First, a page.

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Ancient Egyptian Rules for the Dead

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Obit Magazine
January 31, 2011
Wondering what happens after death was an Ancient Egyptian preoccupation. (Maybe because most had their children when teenagers and died by age 35.)  They left more writings about the subject than any equivalent civilization.  Certainty about the afterlife was a cultural given.  Thus, everybody was expected to share in caring for the dead. Not to do so was a violation of decency.  Not surprisingly, a great deal of their lives were spent preparing for the trek to the underworld.
Read the full article at Obit Magazine
Last Updated ( Monday, 13 June 2011 20:37 )
 

Tahara: Respect for the dead and comfort for the living

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Chicago Tribune
June 12, 2011

Traditional Jewish ritual of preparing a body for burial is making a comeback with liberal congregations.
On the table lay a human form covered by a white sheet. A small group of people gathered around. Nisan Chavkin, steering committee chairman of the Progressive Chevra Kadisha, led them through the ritual.

First the body was to be washed, gently but thoroughly, with most of it kept draped for modesty.

Water was to be poured onto the body from three plastic buckets in a continuous stream: The first bucket poured over one side, moving from the head down to the feet; the second up the other side, the third down over the middle.

As they poured, the group would say, in Hebrew: "She is pure. She is pure. She is pure."
Read the full article and see video (1 min 4 sec) at the Chicago Tribune

Thanks for altering us to this article go to: The Family Plot Blog
 

Philosophy As an Art of Dying

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The New York Times
June 12, 2011
Furthermore, death is such a terrifying event, and the fear of it so universal, that to invite it by way of faithfulness to one’s ideas is something that fascinates and disturbs at the same time..... Tell me how you deal with your fear of annihilation, and I will tell you about your philosophy.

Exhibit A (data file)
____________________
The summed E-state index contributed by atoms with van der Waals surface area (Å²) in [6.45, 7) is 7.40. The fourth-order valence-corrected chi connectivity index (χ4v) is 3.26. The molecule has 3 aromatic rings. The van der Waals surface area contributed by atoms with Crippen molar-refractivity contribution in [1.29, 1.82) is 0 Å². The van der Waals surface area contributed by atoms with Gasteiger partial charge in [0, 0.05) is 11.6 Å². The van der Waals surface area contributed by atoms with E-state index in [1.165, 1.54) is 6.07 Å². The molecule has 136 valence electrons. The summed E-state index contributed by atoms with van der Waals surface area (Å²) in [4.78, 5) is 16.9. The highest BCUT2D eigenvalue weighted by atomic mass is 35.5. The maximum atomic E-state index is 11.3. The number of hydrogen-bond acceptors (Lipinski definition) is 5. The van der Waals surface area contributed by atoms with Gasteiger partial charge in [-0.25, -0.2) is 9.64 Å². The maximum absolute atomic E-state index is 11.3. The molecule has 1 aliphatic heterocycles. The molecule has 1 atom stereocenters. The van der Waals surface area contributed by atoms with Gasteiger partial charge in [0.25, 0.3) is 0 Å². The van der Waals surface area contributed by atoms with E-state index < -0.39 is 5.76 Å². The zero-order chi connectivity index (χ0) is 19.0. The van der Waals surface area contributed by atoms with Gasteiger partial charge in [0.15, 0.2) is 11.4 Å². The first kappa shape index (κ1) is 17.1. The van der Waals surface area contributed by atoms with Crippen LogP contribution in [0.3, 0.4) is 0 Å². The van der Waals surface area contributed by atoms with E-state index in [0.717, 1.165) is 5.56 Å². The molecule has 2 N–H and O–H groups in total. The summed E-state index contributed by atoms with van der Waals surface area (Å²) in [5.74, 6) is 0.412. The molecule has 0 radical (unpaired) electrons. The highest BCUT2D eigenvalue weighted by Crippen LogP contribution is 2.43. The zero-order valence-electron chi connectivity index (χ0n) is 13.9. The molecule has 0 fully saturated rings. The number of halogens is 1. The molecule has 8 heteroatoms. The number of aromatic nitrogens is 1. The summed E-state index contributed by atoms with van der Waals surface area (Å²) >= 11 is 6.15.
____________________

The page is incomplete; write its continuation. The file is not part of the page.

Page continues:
Read the full article in The New York Times
 

‘You Look Great’ and Other Lies

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The New York Times
June 10, 2011
But as my friend’s query suggested, some gestures were more helpful than others, and a few were downright annoying. So at the risk of offending some well-meaning people, here are six things you should never say to a friend (or relative or colleague) who’s sick. And four things you can always say.
Read the full article in The New York Times
 

The Ancient Process of Cremation

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Crestone End-of-Life Project
The End of Life - Celebrating Each Passing Moment

As the great certainty for all humanity is death, how we prepare for this event can determine the dignity of our passing and its legacy for others. By making informed, clearly defined end-of-life choices, we are endowing those who love and wish to care for us to do so with confidence.

The threshold of death offers greatest of openings for experiencing and sustaining the entrance of Grace. An intentional death is an opportunity to benefit all everyone in the community. One who has taken responsibility for physical death supports the dying process freer of fear, which translates into readiness for the great opening that the death of this body represents.
See the video (14 min 8 sec) at Crestone End-of-Life Project
 


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